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By New_Deal_democrat March 24, 2018 9:34 am
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Weekly Indicators: slow deterioration of long leading indicators edition
February data included a big increase in the Index of Leading Indicators, positive existing home sales month over month, and positive durable goods orders. A small decline in new home sales was the only negative.
My usual note: I look at the high frequency weekly indicators because while they can be very noisy, they provide a good Now-cast of the economy, and will telegraph the maintenance or change in the economy well before monthly or quarterly data is available.  They are also an excellent way to "mark your beliefs to market."
In general I go in order of long leading indicators, then short leading indicators, then coincident indicators.
NOTE that I include 12 month highs and lows in the data in parentheses to the right.


Interest rates and credit spreads

  • BAA corporate bond index 4.67% up +.04% w/w (1 yr range: 4.15 - 4.90)
  • 10 year treasury bonds 2.82% down -02% w/w  (2.05 - 2.93) 
  • Credit spread 1.85% up +.06% w/w (1.56 - 2.30)
Yield curve, 10 year minus 2 year:
  • 0.56%, up +0.01% w/w (.50 - 1.30)
30 year conventional mortgage rate
  • 4.54%, up +0.02% w/w (3.84 -  4.58) 

BAA Corporate bonds, having risen above 4.65%, are now neutral.  Mortgage rates and treasury bonds are now both negatives. The trend for these for most of 2017 was neutral. The yield curve is positive, while the spread between corporate bonds and treasuries is strongly positive.




Mortgage applications  

  • Purchase apps up +1% w/w
  • Purchase apps up +6% YoY
  • Refi down -5% w/w
Real Estate loans
  • Down -0.1% w/w 
  • Up +3.6% YoY  ( 3.3 - 6.5)

Refi has been dead for some time. Purchase applications were strong almost all last year, but began to falter in late December, turning neutral and briefly even negative. They were less than +3% YoY for two weeks, and thus neutral, before rebounding to positive for the last two weeks.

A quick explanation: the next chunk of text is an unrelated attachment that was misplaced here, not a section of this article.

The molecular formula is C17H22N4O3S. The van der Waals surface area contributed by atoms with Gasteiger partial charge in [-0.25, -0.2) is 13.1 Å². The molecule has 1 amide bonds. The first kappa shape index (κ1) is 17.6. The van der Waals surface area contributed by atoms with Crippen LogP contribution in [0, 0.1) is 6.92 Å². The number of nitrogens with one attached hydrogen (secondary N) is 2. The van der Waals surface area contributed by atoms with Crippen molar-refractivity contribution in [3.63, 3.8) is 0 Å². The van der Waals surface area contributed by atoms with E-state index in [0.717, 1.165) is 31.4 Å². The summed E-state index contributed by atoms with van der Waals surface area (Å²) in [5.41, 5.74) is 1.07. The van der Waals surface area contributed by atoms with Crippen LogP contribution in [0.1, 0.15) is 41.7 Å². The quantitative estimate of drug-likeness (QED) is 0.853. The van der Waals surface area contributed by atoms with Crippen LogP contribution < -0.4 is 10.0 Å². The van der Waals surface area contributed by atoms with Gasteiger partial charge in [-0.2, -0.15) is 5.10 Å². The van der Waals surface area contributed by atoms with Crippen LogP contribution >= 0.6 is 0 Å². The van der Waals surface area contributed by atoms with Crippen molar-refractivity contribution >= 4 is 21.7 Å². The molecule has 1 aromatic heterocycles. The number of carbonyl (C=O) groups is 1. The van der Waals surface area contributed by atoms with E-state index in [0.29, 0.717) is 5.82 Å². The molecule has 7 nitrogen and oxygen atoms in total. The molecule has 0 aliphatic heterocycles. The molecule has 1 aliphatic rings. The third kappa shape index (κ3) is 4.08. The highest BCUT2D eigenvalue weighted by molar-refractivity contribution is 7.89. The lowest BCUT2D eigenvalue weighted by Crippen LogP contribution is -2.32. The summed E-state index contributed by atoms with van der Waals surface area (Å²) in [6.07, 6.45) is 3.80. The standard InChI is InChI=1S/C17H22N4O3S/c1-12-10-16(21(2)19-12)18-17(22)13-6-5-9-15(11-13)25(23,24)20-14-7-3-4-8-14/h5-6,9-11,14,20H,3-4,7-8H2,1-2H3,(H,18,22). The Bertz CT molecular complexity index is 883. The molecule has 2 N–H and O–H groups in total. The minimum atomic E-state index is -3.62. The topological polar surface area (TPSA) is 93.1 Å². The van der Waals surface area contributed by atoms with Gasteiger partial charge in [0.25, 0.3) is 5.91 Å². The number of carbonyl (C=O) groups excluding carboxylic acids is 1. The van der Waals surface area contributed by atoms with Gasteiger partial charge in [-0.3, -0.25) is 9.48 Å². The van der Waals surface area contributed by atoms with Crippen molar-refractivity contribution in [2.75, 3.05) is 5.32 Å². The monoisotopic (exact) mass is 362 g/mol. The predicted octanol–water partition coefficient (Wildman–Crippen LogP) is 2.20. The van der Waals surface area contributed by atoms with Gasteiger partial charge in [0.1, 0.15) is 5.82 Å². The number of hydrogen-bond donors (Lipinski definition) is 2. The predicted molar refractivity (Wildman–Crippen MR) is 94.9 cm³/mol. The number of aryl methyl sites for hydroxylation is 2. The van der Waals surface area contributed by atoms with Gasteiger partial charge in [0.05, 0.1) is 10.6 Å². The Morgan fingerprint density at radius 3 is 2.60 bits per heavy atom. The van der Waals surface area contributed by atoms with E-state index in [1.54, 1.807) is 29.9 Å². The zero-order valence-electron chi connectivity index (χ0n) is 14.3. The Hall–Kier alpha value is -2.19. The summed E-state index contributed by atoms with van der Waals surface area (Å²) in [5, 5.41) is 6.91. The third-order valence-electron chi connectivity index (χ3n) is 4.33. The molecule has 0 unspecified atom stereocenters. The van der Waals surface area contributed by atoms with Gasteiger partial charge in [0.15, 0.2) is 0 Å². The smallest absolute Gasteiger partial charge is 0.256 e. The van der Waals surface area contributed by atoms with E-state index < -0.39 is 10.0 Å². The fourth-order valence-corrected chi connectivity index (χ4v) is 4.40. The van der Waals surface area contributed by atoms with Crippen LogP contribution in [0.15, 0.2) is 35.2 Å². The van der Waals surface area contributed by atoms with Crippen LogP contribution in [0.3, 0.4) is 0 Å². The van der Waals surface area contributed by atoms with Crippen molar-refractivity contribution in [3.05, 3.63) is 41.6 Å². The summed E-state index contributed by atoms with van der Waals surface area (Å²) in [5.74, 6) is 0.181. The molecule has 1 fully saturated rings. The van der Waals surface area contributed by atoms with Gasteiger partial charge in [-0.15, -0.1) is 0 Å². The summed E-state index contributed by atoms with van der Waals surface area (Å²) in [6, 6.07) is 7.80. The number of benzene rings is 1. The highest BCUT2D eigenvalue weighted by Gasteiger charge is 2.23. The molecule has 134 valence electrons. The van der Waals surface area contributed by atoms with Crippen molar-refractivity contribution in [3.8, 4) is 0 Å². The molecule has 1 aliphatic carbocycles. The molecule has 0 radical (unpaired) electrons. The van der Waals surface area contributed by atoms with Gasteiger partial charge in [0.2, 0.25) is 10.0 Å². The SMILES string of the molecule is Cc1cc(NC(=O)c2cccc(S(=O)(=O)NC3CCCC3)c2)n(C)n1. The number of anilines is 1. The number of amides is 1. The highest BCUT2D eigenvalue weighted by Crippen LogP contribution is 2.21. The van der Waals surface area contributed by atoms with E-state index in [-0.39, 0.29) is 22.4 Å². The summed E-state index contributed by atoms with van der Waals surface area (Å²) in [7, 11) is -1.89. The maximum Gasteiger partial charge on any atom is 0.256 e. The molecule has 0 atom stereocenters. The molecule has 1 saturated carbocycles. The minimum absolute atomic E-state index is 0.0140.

The growth rate of real estate loans remains neutral.


Money supply


  • +0.3% w/w 
  • +0.4% m/m 
  • +4.8% YoY Real M1 (3.8 - 6.9)
  • +0.1% w/w  
  • +0.4% m/m 
  • +1.6% YoY Real M2 (1.6 - 4.1)(new 7 year low) 

Since 2010, both real M1 and real M2 were resolutely positive.  Both decelerated substantially in 2017. Real M2 growth has fallen below 2.5% and is thus a negative.


Real M1 has improved in the last two weeks. Should real M1 YoY growth fall below 3.5% and turns negative on a 6 month basis, I will downgrade it to neutral.


Credit conditions (from the Chicago Fed) 


  • Financial Conditions Index down -0.01 -0.78
  • Adjusted Index (removing background economic conditions) up +0.01 to -0.55
  • Leverage subindex down -0.02 to -0.53
The Chicago Fed's Adjusted Index's real break-even point is roughly -0.25.  In the leverage index, a negative number is good, a positive poor. The historical breakeven point has been -0.5 for the unadjusted Index. All three metrics presently show looseness and so are positives for the economy.

Trade weighted US$

  • Up +0.50 to 118.57 w/w -4.9% YoY (last week) (broad) (116.74 -128.62) 
  • Down -0.73 to 89.48 w/w, -10.31% YoY (yesterday) (major currencies)